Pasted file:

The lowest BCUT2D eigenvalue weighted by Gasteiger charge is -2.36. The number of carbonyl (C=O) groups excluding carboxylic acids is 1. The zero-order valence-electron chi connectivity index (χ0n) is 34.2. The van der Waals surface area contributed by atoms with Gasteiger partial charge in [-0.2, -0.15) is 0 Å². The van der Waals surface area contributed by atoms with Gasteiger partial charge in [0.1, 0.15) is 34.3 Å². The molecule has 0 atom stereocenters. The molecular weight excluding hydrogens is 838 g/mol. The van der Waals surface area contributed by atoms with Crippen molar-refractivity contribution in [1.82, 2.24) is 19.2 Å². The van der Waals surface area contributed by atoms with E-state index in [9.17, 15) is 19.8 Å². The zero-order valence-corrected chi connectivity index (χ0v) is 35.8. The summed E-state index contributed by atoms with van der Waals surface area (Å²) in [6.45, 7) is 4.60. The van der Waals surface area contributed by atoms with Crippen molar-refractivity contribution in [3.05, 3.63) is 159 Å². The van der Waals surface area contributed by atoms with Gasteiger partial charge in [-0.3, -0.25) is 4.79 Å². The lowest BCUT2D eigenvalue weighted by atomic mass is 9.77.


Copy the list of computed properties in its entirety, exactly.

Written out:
The lowest BCUT2D eigenvalue weighted by Gasteiger charge is -2.36. The number of carbonyl (C=O) groups excluding carboxylic acids is 1. The zero-order valence-electron chi connectivity index (χ0n) is 34.2. The van der Waals surface area contributed by atoms with Gasteiger partial charge in [-0.2, -0.15) is 0 Å². The van der Waals surface area contributed by atoms with Gasteiger partial charge in [0.1, 0.15) is 34.3 Å². The molecule has 0 atom stereocenters. The molecular weight excluding hydrogens is 838 g/mol. The van der Waals surface area contributed by atoms with Crippen molar-refractivity contribution in [1.82, 2.24) is 19.2 Å². The van der Waals surface area contributed by atoms with E-state index in [9.17, 15) is 19.8 Å². The zero-order valence-corrected chi connectivity index (χ0v) is 35.8. The summed E-state index contributed by atoms with van der Waals surface area (Å²) in [6.45, 7) is 4.60. The van der Waals surface area contributed by atoms with Crippen molar-refractivity contribution in [3.05, 3.63) is 159 Å². The van der Waals surface area contributed by atoms with Gasteiger partial charge in [-0.3, -0.25) is 4.79 Å². The lowest BCUT2D eigenvalue weighted by atomic mass is 9.77.